Community Maternal Health Promoters of the community of Tsunkintsa with an expecting mother in one of their prenatal visits.
Training Achuar Women as Community Maternal Health Promoters
By mid 2015, Ikiama Nukuri trained 43 Community Maternal Health Promoters in conducting prenatal visits, early prevention and recognition of danger signs in pregnancy, developing emergency evacuation/referral to hospital plan, and postpartum follow-up. These 43 women are working to directly impact 54 of the 73 Achuar communities in the provinces of Pastaza and Morona-Santiago, reaching approximately 71% of the Achuar population (approximately 4,600 people).
By the end of 2015, Ikiama Nukuri will have trained another group of Community Maternal Health Promoters that will cover the remaining 19 communities and therefore reach 100% of the Achuar population.
Community Maternal Health Promoter Workshop in Sharamentsa.
Collecting Participatory Data for Impact Measurement
Our approach to data collection and impact measurement is one that is participatory in nature. We teach each of the Community Maternal Health Promoters the importance of measuring impact; that through collecting information about the program, they are directly making visible the realities facing Achuar families and therefore essential in showing how the program is making an impact. By empowering these women with the tools needed to save lives and collect information, we are actively engaging communities as agents of their own transformation.
Thanks to the work of our Community Maternal Health Promoters, we now have a database of 270+ Achuar mothers who have been visited and cared for. Our team is hard at work at cleaning up and analyzing the database and we will have impact measurements dating back to 2013.
Community Maternal Health Promoters gather to discuss and review their data collection sheets in their 6-month follow-up workshop.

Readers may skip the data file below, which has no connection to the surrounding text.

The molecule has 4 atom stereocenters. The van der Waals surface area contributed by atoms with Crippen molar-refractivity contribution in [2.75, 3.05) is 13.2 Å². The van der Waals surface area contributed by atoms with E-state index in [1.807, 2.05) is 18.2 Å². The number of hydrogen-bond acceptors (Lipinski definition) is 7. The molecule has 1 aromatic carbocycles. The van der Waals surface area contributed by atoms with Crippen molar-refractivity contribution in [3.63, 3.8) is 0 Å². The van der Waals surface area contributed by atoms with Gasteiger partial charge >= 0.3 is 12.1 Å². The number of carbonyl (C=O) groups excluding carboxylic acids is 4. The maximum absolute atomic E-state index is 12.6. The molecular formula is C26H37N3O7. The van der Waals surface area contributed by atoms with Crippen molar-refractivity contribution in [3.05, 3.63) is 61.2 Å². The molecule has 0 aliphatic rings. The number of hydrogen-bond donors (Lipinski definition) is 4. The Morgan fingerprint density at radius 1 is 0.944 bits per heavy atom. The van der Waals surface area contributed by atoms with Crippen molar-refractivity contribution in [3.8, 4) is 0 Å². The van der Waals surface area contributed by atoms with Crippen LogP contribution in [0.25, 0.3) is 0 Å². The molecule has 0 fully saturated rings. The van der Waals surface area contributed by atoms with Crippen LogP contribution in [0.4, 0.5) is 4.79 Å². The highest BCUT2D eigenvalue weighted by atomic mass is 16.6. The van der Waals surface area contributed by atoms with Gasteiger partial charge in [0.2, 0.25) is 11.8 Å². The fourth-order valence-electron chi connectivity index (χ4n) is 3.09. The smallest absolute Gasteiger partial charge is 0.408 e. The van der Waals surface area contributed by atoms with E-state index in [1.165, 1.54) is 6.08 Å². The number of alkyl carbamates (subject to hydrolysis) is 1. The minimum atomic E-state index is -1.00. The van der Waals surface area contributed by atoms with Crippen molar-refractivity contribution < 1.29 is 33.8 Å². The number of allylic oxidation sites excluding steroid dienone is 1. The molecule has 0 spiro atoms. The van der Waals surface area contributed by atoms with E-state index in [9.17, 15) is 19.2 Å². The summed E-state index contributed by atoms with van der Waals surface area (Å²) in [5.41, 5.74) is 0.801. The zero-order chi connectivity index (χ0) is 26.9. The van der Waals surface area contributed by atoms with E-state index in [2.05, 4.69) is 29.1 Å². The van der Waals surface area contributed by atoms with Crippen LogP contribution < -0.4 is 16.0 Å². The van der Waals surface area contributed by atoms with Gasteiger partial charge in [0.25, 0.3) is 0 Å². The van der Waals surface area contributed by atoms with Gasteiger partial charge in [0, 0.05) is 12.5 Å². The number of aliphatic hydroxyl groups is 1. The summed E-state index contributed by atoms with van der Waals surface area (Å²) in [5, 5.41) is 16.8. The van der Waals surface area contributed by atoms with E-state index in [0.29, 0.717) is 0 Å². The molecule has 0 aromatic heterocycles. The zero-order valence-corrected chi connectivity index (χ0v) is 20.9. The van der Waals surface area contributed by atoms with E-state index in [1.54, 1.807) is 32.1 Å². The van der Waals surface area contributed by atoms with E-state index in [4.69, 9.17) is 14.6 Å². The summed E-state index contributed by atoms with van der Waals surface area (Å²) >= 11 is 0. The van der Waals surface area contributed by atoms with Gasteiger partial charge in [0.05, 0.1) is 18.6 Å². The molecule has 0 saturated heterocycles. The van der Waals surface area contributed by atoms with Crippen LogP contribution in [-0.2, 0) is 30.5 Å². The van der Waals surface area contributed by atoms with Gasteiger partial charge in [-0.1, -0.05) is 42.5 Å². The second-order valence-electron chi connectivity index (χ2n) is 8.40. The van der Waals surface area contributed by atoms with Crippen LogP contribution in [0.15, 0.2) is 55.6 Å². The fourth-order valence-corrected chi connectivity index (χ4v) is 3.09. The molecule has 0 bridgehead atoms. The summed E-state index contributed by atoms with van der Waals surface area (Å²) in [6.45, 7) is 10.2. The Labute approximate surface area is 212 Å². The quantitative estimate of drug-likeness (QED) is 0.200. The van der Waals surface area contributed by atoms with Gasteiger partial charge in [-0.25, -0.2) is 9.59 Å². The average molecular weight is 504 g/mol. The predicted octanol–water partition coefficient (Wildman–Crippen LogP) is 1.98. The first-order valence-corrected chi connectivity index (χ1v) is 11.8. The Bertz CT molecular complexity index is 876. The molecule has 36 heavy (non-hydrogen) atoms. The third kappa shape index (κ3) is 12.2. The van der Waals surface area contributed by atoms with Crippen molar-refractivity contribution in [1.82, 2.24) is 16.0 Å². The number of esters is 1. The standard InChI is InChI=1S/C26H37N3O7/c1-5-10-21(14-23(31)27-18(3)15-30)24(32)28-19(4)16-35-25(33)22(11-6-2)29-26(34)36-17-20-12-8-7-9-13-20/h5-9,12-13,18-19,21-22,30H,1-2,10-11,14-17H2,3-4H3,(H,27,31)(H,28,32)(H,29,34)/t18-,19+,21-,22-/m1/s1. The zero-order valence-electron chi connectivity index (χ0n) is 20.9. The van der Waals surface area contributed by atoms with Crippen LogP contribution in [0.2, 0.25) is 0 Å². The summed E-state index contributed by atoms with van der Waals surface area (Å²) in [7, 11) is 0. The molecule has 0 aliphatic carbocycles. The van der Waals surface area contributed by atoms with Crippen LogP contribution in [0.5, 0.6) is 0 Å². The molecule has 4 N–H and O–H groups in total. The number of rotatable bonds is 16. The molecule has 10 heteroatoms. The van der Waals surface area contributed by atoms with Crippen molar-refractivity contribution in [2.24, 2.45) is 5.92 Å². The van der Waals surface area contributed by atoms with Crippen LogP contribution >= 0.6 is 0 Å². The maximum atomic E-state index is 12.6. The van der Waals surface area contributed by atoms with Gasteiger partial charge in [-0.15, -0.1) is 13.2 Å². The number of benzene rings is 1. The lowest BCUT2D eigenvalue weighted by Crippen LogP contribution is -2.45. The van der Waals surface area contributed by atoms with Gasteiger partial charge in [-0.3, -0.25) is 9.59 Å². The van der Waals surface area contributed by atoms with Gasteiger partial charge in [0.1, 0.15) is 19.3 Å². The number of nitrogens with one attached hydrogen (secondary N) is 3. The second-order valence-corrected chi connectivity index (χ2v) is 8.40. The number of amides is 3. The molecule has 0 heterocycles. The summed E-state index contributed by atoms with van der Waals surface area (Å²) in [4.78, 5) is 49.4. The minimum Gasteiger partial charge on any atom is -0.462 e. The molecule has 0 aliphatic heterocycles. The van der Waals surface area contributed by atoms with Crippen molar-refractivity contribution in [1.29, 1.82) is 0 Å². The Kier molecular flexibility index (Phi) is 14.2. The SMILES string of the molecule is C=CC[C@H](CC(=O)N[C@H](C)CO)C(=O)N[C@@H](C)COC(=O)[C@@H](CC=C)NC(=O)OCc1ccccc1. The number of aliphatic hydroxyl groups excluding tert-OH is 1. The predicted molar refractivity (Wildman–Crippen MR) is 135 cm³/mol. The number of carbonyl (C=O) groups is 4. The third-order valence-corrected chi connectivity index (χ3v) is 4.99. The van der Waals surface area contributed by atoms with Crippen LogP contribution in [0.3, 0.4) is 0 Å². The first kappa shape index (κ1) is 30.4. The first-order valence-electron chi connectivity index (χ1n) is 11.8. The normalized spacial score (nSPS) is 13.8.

Distributing Safe Birth Kits to All Achuar Women
Since 2014, we have distributed 415 clean birth kits to pregnant women in 54 communities throughout the territory. By the end of 2015, we will have distributed a total of 300 birth kits for the calendar year.
According to the Public Library of Science (PLoS), there is a strong connection between the practical use of safe birth kits and neonatal survival. In the study, which used a population sample of 19,754 home births, the use of a safe birth kit was associated with a 48% relative reduction in neonatal mortality.
Our kits contain the following:
- 6 cotton towels for swaddling newborns and measuring quantity of blood
- 1 pair of gloves
- 1 bar of soap
- 2 sets of string for umbilical cord care
- 1 set of baby clothes and baby hat
- 1 traditional shawl for carrying newborn baby
- 1 candle for nighttime delivery
Birth kits assembled and ready for distribution among Community Maternal Health Promoters.
Ikiama Nukuri Produces Documentary in English, Spanish, and Achuar
We have translated Spanish and Achuar versions of the documentary film collaboration with the organization, Girls Thinking Global. The film, “The Heart of Everything—Jungle Mamas: Changemakers in the Amazon” features the origin story behind what made Ikiama Nukuri possible in addition to how the program is successfully working today to reach the entire Achuar population of Ecuador (approximately 7,000 people) by training Community Maternal Health Promoters.
These Community Maternal Health Promoters, some of whom are featured in the documentary, are the women who are on the frontlines, working to provide prenatal care, attend births, and provide postpartum follow-up; ultimately working to prevent maternal and neonatal deaths for families living in the most remote and hard-to-reach corners of the Ecuadorian Amazon.
Hear exclusive interviews from not only mothers who have been attended by Ikiama Nukuri promoters, but also the lasting and ground-breaking impact it has had on the Achuar men. It is through this collaboration, with Achuar men and women that Ikiama Nukuri has come to be accepted by almost the entire Achuar population.
Group Two of Community Maternal Health Promoters cohort with facilitation team in Sharamentsa, February 2015.
Donate to Support Ikiama Nukuri
Your donation will:
- Provide Clean Birth Kits to Achuar mothers-to-be ensuring healthy births in the rainforest
- Train Community Maternal Health Promoters with life-saving skills
- Fund workshops with Achuar men and women to help solidify communities
- Expand the reach of the Ikiama Nukuri program to cover other Indigenous territories
The Heart of Everything Documentary
The Heart of Everything - Jungle Mamas: Changemakers in the Amazon is a documentary about our Ikiama Nukuri program to reduce maternal and neonatal death in Achuar territory.
Learn more about the documentary in this news post.